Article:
Though the followers of Wolff, such as J. G. E. Maass, J. F. Flatt, and J. A. Ulrich, initially ignored the Critique of Pure Reason, they began to publish polemics against Kant in 1788. The theologian Johann Augustus Eberhard began to publish the Philosophisches Magazin, which was dedicated to defending Wolff’s philosophy. The Wolffian critics argued that Kant’s philosophy inevitably ends in skepticism and the impossibility of knowledge, defended the possibility of rational knowledge of the supersensible world as the only way of avoiding solipsism. They maintained that the criterion Kant proposed to distinguish between analytic and synthetic judgments had been known to Leibniz and was useless, since it was too vague to determine which judgments are analytic or synthetic in specific cases. These arguments led to a controversy between the Wolffians and Kant’s followers over the originality and adequacy of Kant’s criterion. The Wolffian campaign against Kant was ultimately unsuccessful. Beiser argues that the decisive reason for Kant’s victory over the Wolffians was the French Revolution, writing that, “The political revolution in France seemed to find its abstract formulation with the philosophical revolution in Germany.” Specifically, he concludes that the principle of autonomy, which has an important role in Kant’s ethics, appeared to express and justify the egalitarian demands behind the French Revolution.
The Critique of Pure Reason has exerted an enduring influence on Western philosophy. The constructive aspect of the work, Kant’s attempt to ground the conditions for the possibility of objects in the conditions of experience, helped bring about the development of German idealism. However, the work’s destructive potential influenced Young Hegelians such as Bruno Bauer, Ludwig Feuerbach, and Karl Marx, and also Friedrich Nietzsche, whose philosophy has been seen as a form of “radical Kantianism” by Howard Caygill. Other interpretations of the Critique by philosophers and historians of philosophy have stressed different aspects of the work. The late 19th-century neo-Kantians Hermann Cohen and Heinrich Rickert focused on its philosophical justification of science, Martin Heidegger and Heinz Heimsoeth on aspects of ontology, and Peter Strawson on the limits of reason within the boundaries of sensory experience. Hannah Arendt and Jean-François Lyotard dealt with its work of orientation of a limited understanding in the field of world history.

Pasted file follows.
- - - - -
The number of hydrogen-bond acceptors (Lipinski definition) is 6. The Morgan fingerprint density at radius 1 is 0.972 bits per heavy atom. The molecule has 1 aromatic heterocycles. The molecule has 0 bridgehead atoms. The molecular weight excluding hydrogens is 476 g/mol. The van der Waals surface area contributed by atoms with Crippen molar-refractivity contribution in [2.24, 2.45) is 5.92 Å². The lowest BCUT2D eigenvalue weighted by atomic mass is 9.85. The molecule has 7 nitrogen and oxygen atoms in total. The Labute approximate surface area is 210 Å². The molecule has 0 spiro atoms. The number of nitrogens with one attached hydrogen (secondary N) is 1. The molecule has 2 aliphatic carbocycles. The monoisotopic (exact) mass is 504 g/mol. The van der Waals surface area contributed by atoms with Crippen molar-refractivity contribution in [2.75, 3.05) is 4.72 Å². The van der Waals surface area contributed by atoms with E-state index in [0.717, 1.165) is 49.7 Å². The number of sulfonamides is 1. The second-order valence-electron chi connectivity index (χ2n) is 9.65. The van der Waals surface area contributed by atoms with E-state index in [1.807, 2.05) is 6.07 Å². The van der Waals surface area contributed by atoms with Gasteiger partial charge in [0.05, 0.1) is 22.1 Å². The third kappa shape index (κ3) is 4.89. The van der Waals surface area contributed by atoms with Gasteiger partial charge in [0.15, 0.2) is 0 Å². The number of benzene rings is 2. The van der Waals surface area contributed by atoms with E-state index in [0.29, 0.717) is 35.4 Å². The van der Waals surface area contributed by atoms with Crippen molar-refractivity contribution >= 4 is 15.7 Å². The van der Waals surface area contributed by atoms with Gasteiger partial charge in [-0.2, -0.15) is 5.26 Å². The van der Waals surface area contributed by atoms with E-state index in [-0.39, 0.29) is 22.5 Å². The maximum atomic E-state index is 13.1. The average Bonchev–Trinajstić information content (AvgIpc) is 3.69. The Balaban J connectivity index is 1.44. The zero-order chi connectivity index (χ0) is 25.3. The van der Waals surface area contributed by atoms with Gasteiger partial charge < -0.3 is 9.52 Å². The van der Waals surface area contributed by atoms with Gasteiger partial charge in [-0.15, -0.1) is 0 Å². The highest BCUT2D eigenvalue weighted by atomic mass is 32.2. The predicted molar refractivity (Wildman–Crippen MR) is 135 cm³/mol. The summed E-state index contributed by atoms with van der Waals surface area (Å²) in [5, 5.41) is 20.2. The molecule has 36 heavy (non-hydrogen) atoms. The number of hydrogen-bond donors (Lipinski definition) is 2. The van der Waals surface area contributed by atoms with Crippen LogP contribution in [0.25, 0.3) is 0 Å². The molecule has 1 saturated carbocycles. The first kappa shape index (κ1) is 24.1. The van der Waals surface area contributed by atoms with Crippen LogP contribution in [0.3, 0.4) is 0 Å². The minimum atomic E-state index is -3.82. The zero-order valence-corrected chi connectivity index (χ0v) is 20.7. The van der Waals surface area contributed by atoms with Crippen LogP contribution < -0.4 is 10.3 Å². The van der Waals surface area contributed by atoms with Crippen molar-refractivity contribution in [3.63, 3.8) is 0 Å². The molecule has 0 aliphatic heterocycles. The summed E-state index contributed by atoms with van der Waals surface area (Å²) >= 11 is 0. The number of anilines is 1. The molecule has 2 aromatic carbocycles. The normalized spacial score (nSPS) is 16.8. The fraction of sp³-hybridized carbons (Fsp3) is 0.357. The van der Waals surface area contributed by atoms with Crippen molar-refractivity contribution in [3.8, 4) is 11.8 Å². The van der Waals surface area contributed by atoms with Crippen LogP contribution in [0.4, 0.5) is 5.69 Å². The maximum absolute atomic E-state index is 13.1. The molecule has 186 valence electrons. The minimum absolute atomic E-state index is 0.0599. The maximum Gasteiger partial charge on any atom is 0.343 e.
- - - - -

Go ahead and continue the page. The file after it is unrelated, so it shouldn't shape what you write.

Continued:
The A and B numbers used as standard references refer to the page numbers of the first (1781) and second (1787) German editions respectively. Sometimes NKS numbers are used to refer to pages of the Norman Kemp Smith English translation (St. Martin’s Press, Macmillan, 1929).
- Critique of Pure Reason. Translated by Francis Haywood. William Pickering. 1838.
critick of pure reason.
(first English translation)
- Critique of Pure Reason. Translated by J. M. D. Meiklejohn. 1855 – via Project Gutenberg.
- Critique of Pure Reason. Translated by Thomas Kingsmill Abbott. 1873.
- Critique of Pure Reason. Translated by Friedrich Max Müller. The Macmillan Company. 1881. (Introduction by Ludwig Noiré)
- Critique of Pure Reason. Translated by Norman Kemp Smith. Palgrave Macmillan. 1929. ISBN 1-4039-1194-0. Archived from the original on 2009-04-27.
- Critique of Pure Reason. Translated by Wolfgang Schwartz. Scientia Verlag und Antiquariat. 1982. ISBN 978-3-5110-9260-3.
- Critique of Pure Reason. Translated by Werner S. Pluhar. Hackett Publishing. 1996. ISBN 978-0-87220-257-3.
- Critique of Pure Reason, Abridged. Translated by Werner S. Pluhar. Hackett Publishing. 1999. ISBN 978-1-6246-6605-6.
- Critique of Pure Reason. Translated and edited by Paul Guyer and Allen W. Wood. Cambridge University Press. 1999. ISBN 978-0-5216-5729-7.CS1 maint: others (link)
- Critique of Pure Reason. Translated by Marcus Weigelt. Penguin Books. 2007. ISBN 978-0-1404-4747-7.
- Arthur Schopenhauer’s criticism of Immanuel Kant’s schemata
- Critique of the Kantian Philosophy
- Kant’s antinomies
- Phenomenology (philosophy)
- Philosophy of space and time
- Transcendental theology
- Beiser, Frederick C. (1987). The Fate of Reason: German Philosophy from Kant to Fichte. Harvard University Press. ISBN 0-226-50277-5.CS1 maint: ref=harv (link)
- Copelston, Frederick (1994). A History of Philosophy Volume VI: Modern Philosophy from the French Enlightenment to Kant. Doubleday. ISBN 0-385-47043-6.CS1 maint: ref=harv (link)
- Caygill, Howard (1995). A Kant Dictionary. Wiley-Blackwell. ISBN 0-631-17535-0.CS1 maint: ref=harv (link)
- Kant, Immanuel (1999). Critique of Pure Reason (The Cambridge Edition of the Works of Immanuel Kant). Translated and edited by Paul Guyer and Allen W. Wood. Cambridge University Press. ISBN 978-0-5216-5729-7.CS1 maint: ref=harv (link)
- Watkins, Eric (2005). Kant and the Metaphysics of Causality. Cambridge University Press. ISBN 0-521-54361-4.CS1 maint: ref=harv (link)
- Durant, Will. The Story of Philosophy, Chapter 6, pp. 329–379.
- Luchte, James. Kant’s Critique of Pure Reason. Bloomsbury Publishing, 2007. ISBN 978-0826493224
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- Hanna, Robert. “Kant’s Theory of Judgment”. In Zalta, Edward N. (ed.). Stanford Encyclopedia of Philosophy.
- The Critique of Pure Reason at Project Gutenberg (Meiklejohn translation)
- The Critique of Pure Reason public domain audiobook at LibriVox
- Critique of Pure Reason (Norman Kemp Smith translation)
- Kritik der reinen Vernunft Original German version at Duisburg-Essen University
- Philosophy of Immanuel Kant in the Catholic Encyclopedia
- Modified texts for easier reading
- Glossary of Kant’s Technical Terms from Stephen Palmquist’s Kant’s System of Perspectives (1993)
- G.J. Mattey’s lecture notes on Kant, closely explaining parts of the Critique